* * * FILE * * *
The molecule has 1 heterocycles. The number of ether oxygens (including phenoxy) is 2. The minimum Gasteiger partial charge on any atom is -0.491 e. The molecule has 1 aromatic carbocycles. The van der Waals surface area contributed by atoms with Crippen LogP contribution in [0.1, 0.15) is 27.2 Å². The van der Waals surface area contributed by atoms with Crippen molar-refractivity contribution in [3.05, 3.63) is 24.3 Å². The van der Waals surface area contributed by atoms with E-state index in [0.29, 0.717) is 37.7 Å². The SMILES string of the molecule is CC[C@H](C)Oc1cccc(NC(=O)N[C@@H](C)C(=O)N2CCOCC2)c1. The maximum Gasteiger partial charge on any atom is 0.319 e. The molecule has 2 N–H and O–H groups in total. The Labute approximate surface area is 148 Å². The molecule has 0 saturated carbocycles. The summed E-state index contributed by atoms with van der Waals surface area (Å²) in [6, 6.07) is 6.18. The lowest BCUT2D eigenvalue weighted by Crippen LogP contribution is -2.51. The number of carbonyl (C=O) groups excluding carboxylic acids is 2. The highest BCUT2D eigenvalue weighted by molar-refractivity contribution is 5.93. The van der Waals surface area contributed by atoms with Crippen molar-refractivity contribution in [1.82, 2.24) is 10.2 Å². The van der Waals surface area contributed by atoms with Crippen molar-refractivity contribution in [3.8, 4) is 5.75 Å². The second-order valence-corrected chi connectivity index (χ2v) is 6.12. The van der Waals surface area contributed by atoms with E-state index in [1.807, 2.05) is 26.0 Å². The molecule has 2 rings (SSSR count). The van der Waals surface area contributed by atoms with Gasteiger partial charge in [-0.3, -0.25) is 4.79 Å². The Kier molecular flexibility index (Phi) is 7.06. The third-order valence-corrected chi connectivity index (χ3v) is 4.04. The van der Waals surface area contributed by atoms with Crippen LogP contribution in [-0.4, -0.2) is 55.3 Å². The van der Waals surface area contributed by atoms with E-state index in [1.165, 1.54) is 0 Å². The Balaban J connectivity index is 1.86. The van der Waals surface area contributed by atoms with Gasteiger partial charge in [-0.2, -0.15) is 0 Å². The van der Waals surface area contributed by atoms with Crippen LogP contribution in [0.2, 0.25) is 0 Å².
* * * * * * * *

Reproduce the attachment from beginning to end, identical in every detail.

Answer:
The molecule has 1 heterocycles. The number of ether oxygens (including phenoxy) is 2. The minimum Gasteiger partial charge on any atom is -0.491 e. The molecule has 1 aromatic carbocycles. The van der Waals surface area contributed by atoms with Crippen LogP contribution in [0.1, 0.15) is 27.2 Å². The van der Waals surface area contributed by atoms with Crippen molar-refractivity contribution in [3.05, 3.63) is 24.3 Å². The van der Waals surface area contributed by atoms with E-state index in [0.29, 0.717) is 37.7 Å². The SMILES string of the molecule is CC[C@H](C)Oc1cccc(NC(=O)N[C@@H](C)C(=O)N2CCOCC2)c1. The maximum Gasteiger partial charge on any atom is 0.319 e. The molecule has 2 N–H and O–H groups in total. The Labute approximate surface area is 148 Å². The molecule has 0 saturated carbocycles. The summed E-state index contributed by atoms with van der Waals surface area (Å²) in [6, 6.07) is 6.18. The lowest BCUT2D eigenvalue weighted by Crippen LogP contribution is -2.51. The number of carbonyl (C=O) groups excluding carboxylic acids is 2. The highest BCUT2D eigenvalue weighted by molar-refractivity contribution is 5.93. The van der Waals surface area contributed by atoms with Crippen molar-refractivity contribution in [1.82, 2.24) is 10.2 Å². The van der Waals surface area contributed by atoms with Crippen molar-refractivity contribution in [3.8, 4) is 5.75 Å². The second-order valence-corrected chi connectivity index (χ2v) is 6.12. The van der Waals surface area contributed by atoms with E-state index in [1.807, 2.05) is 26.0 Å². The molecule has 2 rings (SSSR count). The van der Waals surface area contributed by atoms with Gasteiger partial charge in [-0.3, -0.25) is 4.79 Å². The Kier molecular flexibility index (Phi) is 7.06. The third-order valence-corrected chi connectivity index (χ3v) is 4.04. The van der Waals surface area contributed by atoms with Crippen LogP contribution in [-0.4, -0.2) is 55.3 Å². The van der Waals surface area contributed by atoms with E-state index in [1.165, 1.54) is 0 Å². The Balaban J connectivity index is 1.86. The van der Waals surface area contributed by atoms with Gasteiger partial charge in [-0.2, -0.15) is 0 Å². The van der Waals surface area contributed by atoms with Crippen LogP contribution in [0.2, 0.25) is 0 Å².